Dead Ernest’s
January 2005 by Andy G.
First take the timeless introduction to Genesis' 'Watcher Of The Skies', then prepare the bits of first two albums-era Greenslade minus the vocals, add to that the moog solos from ELP's 'Pictures At An Exhibition" and Tony Banks-style mellotrons, mix well then layer with Mainhorse-style organ. Add to that an electric bass somewhere between Magma and Stanley Clarke - and plenty of it, no mamby pamby portions - then top with drum work that could have come off any great seventies fusion album - "et voila" - an opening instrumental prog track lasting 7.36 that you will enjoy so much you'll want to make it again and again and again. I actually played it three times before even starting on the rest of the album - it's THAT hot.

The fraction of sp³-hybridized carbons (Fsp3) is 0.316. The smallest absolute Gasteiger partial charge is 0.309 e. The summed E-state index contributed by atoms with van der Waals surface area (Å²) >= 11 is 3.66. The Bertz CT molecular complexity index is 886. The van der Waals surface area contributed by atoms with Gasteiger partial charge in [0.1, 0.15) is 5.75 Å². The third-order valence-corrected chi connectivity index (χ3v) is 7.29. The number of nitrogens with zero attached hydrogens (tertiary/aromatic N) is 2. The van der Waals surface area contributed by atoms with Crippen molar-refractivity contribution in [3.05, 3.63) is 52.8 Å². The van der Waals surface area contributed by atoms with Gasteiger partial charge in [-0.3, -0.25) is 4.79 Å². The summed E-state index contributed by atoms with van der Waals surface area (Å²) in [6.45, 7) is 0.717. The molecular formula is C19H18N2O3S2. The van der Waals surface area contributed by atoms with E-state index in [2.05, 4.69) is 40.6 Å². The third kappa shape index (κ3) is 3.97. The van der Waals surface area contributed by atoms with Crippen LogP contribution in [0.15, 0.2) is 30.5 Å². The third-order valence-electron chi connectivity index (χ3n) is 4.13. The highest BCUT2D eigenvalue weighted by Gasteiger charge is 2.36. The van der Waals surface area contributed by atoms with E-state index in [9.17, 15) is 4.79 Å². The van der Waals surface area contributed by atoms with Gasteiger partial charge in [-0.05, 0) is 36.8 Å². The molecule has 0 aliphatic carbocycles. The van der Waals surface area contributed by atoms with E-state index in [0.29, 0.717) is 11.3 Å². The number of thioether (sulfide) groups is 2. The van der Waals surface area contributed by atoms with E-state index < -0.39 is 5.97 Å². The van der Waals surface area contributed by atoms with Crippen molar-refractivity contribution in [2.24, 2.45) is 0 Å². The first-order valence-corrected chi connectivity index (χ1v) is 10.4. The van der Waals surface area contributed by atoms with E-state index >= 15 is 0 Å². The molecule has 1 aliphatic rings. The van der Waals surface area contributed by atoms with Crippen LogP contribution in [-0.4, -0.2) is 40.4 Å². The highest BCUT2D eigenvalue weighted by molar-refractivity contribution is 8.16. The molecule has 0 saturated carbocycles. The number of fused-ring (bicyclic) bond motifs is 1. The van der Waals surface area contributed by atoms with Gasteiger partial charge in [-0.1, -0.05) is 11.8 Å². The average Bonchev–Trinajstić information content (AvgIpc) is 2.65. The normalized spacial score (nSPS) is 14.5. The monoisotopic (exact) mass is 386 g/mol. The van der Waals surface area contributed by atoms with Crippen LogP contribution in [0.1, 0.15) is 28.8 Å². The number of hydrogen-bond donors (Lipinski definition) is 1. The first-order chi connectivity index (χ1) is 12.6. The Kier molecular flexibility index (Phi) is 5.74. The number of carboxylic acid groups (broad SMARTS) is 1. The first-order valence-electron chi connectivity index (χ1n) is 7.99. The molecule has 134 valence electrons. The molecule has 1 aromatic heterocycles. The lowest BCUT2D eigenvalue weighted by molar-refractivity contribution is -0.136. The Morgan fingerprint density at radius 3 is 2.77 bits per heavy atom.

This is an instrumental prog-rock album from an electric bassist who writes all the compositions, a drummer and two musicians, each on synthesizers and keyboards. Four further tracks from 6 to 14 minutes long, form the rest of a concept album based around outer space and old sci-fi films, but, musically, it's like a progressive stick of rock with the word "seventies" running right through. For prog-rock fans who crave that style and want nothing more than tons of synths, organ and mellotron work in that classic, timeless vein, this album is a dream come true. The bass work is also quite phenomenal, while the drums have been produced to sound solid, crisp and crunchy. But it's the wailing moog solos, the anthemic seventies style synth sounds, the organ work and the mellotron heaven that takes center stage as the two synth/keys players really spark, duel and shine. Of its kind, and even with influences as strong as this, it retains an originality, is absolutely timeless and one of the best instrumental keys/synths-based prog albums you'll hear.

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